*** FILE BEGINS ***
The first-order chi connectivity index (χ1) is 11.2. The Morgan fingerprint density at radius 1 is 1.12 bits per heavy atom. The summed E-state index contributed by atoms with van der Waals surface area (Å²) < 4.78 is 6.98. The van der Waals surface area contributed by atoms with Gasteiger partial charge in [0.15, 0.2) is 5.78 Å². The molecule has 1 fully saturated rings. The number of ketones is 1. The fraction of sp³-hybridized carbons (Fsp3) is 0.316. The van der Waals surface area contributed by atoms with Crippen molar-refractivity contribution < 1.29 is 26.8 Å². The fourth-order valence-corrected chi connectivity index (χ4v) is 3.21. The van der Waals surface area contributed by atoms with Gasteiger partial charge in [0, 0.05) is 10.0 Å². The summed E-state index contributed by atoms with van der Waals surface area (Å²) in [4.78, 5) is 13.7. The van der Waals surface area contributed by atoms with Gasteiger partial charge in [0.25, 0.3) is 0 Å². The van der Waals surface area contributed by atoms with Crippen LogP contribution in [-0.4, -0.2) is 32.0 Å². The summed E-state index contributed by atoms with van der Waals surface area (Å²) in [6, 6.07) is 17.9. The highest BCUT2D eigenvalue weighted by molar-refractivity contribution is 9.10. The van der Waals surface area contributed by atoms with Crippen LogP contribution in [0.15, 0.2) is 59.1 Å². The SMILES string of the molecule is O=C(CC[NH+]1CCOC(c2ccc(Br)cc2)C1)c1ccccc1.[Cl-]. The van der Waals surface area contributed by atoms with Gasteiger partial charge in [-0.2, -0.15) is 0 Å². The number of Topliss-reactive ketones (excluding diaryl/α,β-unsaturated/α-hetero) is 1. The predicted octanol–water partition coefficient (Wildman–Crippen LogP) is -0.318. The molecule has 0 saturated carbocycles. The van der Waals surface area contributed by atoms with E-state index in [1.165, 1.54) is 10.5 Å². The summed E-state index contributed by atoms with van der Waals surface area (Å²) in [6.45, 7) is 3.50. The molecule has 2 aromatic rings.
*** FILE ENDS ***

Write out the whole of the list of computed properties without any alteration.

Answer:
The first-order chi connectivity index (χ1) is 11.2. The Morgan fingerprint density at radius 1 is 1.12 bits per heavy atom. The summed E-state index contributed by atoms with van der Waals surface area (Å²) < 4.78 is 6.98. The van der Waals surface area contributed by atoms with Gasteiger partial charge in [0.15, 0.2) is 5.78 Å². The molecule has 1 fully saturated rings. The number of ketones is 1. The fraction of sp³-hybridized carbons (Fsp3) is 0.316. The van der Waals surface area contributed by atoms with Crippen molar-refractivity contribution < 1.29 is 26.8 Å². The fourth-order valence-corrected chi connectivity index (χ4v) is 3.21. The van der Waals surface area contributed by atoms with Gasteiger partial charge in [0, 0.05) is 10.0 Å². The summed E-state index contributed by atoms with van der Waals surface area (Å²) in [4.78, 5) is 13.7. The van der Waals surface area contributed by atoms with Gasteiger partial charge in [0.25, 0.3) is 0 Å². The van der Waals surface area contributed by atoms with Crippen LogP contribution in [-0.4, -0.2) is 32.0 Å². The summed E-state index contributed by atoms with van der Waals surface area (Å²) in [6, 6.07) is 17.9. The highest BCUT2D eigenvalue weighted by molar-refractivity contribution is 9.10. The van der Waals surface area contributed by atoms with Crippen LogP contribution in [0.15, 0.2) is 59.1 Å². The SMILES string of the molecule is O=C(CC[NH+]1CCOC(c2ccc(Br)cc2)C1)c1ccccc1.[Cl-]. The van der Waals surface area contributed by atoms with Gasteiger partial charge in [-0.2, -0.15) is 0 Å². The number of Topliss-reactive ketones (excluding diaryl/α,β-unsaturated/α-hetero) is 1. The predicted octanol–water partition coefficient (Wildman–Crippen LogP) is -0.318. The molecule has 0 saturated carbocycles. The van der Waals surface area contributed by atoms with E-state index in [1.165, 1.54) is 10.5 Å². The summed E-state index contributed by atoms with van der Waals surface area (Å²) in [6.45, 7) is 3.50. The molecule has 2 aromatic rings.